The Scottish Game Fair is renowned for its have-a-go activities, whether shooting, fishing or gundog challenges. Ahead of the event, Gayle Ritchie enjoys a fly tying session and wee bit of casting
When I turn up on the banks of the River Tay for a fly tying session, I don’t expect to be sniggering about jungle cock, black boobies and mufflers.
But as many materials used to tie flies have been landed with rude names, there’s no avoiding it.
“We’ll use some jungle cock capes for this section of the fly,” declares Alberto Laidlaw matter-of-factly.
“They’re the feathers of male jungle fowl and they’re very brightly coloured, so they’re ideal for attracting salmon.”
Alberto, from Blanefield near Glasgow, is my instructor for the afternoon.
With more than 40 years’ experience of fishing all over the world and teaching fly tying, he’s got qualifications coming out of his ears.
Alberto will be among the experts offering casting clinics and fly tying demos and competitions at this year’s Scottish Game Fair, which runs at Scone Palace from June 30 to July 2.
As someone who doesn’t have much of a clue about fly tying, I’m mesmerised by the vast array of colours, materials and objects used to make these dinky death traps.
Many people follow traditional fly patterns, using a mix of feathers, fur, synthetic materials, silks, beads and hooks, while others make their own unique fly designs, using materials they’ve found.
It’s a tricky and intricate process although Alberto makes it look easy.
Once he’s set up his fly tying vice on a picnic bench on the Murthly beat on the Tay, he proceeds to make a trout fly in three minutes. A salmon fly takes a bit longer.
“A trout fly can be made using a single feather while a salmon fly might require up to 20 different materials, “ he explains.
“Brown trout flies tend to be muted colours as they imitate nature. You can cast brightly coloured lures for rainbow trout as they’ll have a go at anything, even cigarettes!
“You want to imitate the differing stages of flies that fish are feeding on – matching the hatch – so you might use nymph which imitates the larvae stage, or you might go for a dry fly, if the fly is on the water’s surface.”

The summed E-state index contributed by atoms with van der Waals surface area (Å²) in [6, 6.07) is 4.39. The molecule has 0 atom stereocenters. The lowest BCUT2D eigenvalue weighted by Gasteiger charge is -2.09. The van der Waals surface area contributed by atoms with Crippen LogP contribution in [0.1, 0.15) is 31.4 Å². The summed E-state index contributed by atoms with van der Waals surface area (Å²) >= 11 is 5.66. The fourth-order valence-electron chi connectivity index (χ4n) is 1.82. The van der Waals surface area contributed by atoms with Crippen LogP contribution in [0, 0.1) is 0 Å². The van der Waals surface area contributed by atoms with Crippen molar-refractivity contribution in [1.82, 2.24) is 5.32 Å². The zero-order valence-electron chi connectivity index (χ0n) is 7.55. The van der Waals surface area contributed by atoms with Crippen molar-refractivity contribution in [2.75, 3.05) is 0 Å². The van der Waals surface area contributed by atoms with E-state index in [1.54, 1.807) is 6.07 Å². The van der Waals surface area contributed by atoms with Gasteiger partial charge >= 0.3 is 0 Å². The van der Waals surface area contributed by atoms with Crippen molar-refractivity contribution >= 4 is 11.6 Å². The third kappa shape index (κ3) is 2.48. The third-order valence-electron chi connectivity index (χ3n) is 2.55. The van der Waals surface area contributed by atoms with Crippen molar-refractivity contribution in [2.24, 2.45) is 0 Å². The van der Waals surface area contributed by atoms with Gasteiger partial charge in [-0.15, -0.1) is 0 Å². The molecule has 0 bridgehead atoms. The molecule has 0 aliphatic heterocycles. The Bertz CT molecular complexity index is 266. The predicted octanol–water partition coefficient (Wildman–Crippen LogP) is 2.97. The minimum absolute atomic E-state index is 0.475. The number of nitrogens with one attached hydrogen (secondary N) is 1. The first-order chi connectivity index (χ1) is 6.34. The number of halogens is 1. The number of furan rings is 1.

Alberto says that because salmon tend to have “nothing other than sex on their minds”, it’s more difficult to attract them as they don’t feed in fresh water.
“Instead, you try to agitate or stimulate their aggression to take a fly,” he explains.
“Salmon flies are like wee jewels – often all the colours of the rainbow, with bright oranges and shiny tinsels.”
It’s my turn to have a go and under Alberto’s watchful eye, I add some jungle cock feathers and a bit of sparkly Christmas tinsel to the tail of a salmon fly.
“The secret is using a minimum number of thread wraps to tie them in,” he says. “There are different types of lures and ‘booby’ flies, but we’ll leave that for another day.”
To Alberto, fishing is not all about the catch.
“If you lose a fish, it’s frustrating but then again, you can never lose something you never had!” he laughs.
“Salmon fishing is about the process and the environment – about the casting, knowing the river and getting the fly to swim in the correct manner.
“And lunch is a big part of it, as is enjoying the craic. But ultimately, the tug is the drug.”
Alberto admits it can be cheaper to buy flies online but not nearly as satisfying, especially when one of his homemade flies proves successful.
Rick Dunkerley, fishing co-ordinator for the Game Fair, cobbled together his very own fly, which he named “muffler” thinking it was like a lady’s accessory.
“I found this feather boa in a haberdasher and thought it was perfect,” he beams. “It’s helped me catch a lot of fish.”
Rick is a great advocate for fly tying as much for its therapeutic benefits as for its sport.
“It’s a great excuse to get together over a beer and a toastie and recall stories in the winter months,” he says.
Fly tying session over, Alberto gives me a mini casting lesson on the Tay – without any hooks.
After a few duff swings of the rod (I’m distracted by the sheer beauty of the views up the Tay), I crack it and I can well imagine getting into this big style.
My best advice? Get along to the Game Fair and team up with Alberto for some expert guidance. You’re sure to be hooked!
The 29th GWCT Scottish Game Fair will be hosted at Scone Palace and on the banks of the River Tay. The three-day-event is an annual gathering for country sports enthusiasts and a popular family day out.
New for 2017, the fair offers a revamped fishing area which will include a dedicated area for panel discussions, presentations and Q&As with guest speakers and experts including Courier columnist Fiona Armstrong and European and World Fly Casting Champion Hywell Morgan.
The event will also be promoting ladies and youth fishing. There’ll be fly casting competitions exclusively for ladies and young people, with prizes at Tinto Trout Fishery near Lanark (including accommodation and fishing) up for grabs.
See www.scottishfair.com to beat the queues and for more information.